A double-sided optical disc introduced in the United States in 2004. A DualDisc features an audio layer similar to a CD (but not following the Red Book CD specifications) on one side and a standard DVD layer on the other. This allows artists to distribute audio-only versions of their work in both 16-bit/44.1kHz CD and high-resolution (24-bit/96 or 192kHz) DVD-A stereo file formats, as well as include surround versions and video content.
Technically speaking, DualDisc is not a “format” in the sense of Red Book CDs or DVD-Audio. The media is an attempt by several industry giants (EMI Music, Universal Music Group, Sony/BMG Music Entertainment, Warner Music Group, and 5.1 Entertainment Group) to deliver albums that can be played on any optical disc player, whether CD or DVD, in a single package. One side is the “standard” full-length CD audio album. The other side offers DVD content. This may include enhanced album audio, 5.1 surround sound, music videos, artist interviews, behind-the-scenes footage, documentary films, photo galleries, lyrics, computer-ready digital song files, and Web links – whatever the artist chooses to include.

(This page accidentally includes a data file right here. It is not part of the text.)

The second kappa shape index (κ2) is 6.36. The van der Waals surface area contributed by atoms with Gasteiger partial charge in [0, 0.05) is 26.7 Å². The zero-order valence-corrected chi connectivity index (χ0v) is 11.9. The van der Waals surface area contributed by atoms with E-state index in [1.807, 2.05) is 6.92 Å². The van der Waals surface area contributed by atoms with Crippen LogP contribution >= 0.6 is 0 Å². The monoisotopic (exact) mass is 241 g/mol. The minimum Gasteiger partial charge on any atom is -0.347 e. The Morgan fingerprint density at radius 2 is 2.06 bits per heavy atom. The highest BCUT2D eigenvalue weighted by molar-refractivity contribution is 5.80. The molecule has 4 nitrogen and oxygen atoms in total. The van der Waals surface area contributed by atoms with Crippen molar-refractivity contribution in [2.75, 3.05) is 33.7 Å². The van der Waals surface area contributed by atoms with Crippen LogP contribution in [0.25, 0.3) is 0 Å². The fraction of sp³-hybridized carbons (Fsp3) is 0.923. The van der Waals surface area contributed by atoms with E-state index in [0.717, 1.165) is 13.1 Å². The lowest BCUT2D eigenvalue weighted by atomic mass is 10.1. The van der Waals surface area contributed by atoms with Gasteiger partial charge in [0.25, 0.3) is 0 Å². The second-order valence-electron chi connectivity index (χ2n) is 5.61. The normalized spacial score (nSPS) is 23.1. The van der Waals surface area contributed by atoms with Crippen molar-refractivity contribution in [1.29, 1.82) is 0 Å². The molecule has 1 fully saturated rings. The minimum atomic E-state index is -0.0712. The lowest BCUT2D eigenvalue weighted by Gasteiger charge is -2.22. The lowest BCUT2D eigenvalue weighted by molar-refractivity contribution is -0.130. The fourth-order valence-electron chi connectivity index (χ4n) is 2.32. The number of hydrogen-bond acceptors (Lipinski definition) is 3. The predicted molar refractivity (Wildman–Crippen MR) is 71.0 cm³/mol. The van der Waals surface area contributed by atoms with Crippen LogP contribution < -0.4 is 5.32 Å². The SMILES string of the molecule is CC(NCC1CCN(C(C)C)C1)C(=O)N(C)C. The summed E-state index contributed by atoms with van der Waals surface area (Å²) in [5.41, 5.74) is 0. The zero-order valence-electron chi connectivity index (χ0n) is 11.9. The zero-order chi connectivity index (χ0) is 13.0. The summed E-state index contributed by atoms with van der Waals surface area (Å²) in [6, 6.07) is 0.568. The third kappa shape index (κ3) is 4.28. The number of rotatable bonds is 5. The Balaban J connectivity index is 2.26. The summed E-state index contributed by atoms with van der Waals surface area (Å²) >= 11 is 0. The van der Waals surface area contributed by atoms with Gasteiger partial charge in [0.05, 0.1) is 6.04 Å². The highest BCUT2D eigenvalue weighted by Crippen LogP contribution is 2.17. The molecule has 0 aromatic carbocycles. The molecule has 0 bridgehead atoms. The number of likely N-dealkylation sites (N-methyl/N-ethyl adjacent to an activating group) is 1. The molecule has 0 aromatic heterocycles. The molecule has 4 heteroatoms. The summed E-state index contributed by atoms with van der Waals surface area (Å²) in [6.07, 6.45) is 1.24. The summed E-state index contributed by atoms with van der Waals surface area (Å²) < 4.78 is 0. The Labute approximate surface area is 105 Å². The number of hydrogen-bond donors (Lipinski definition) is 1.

Although the recording industry is enthusiastic about this delivery system, the future of DualDisc is far from clear. As of 2005 it’s still sitting under a cloud of patent-infringement lawsuits from the European company DVD Plus, which claims to have originally developed the technology. In addition, forthcoming optical technology such as Blu-Ray and HD-DVD, with massive file storage capacity, might replace both CD and current DVD technology.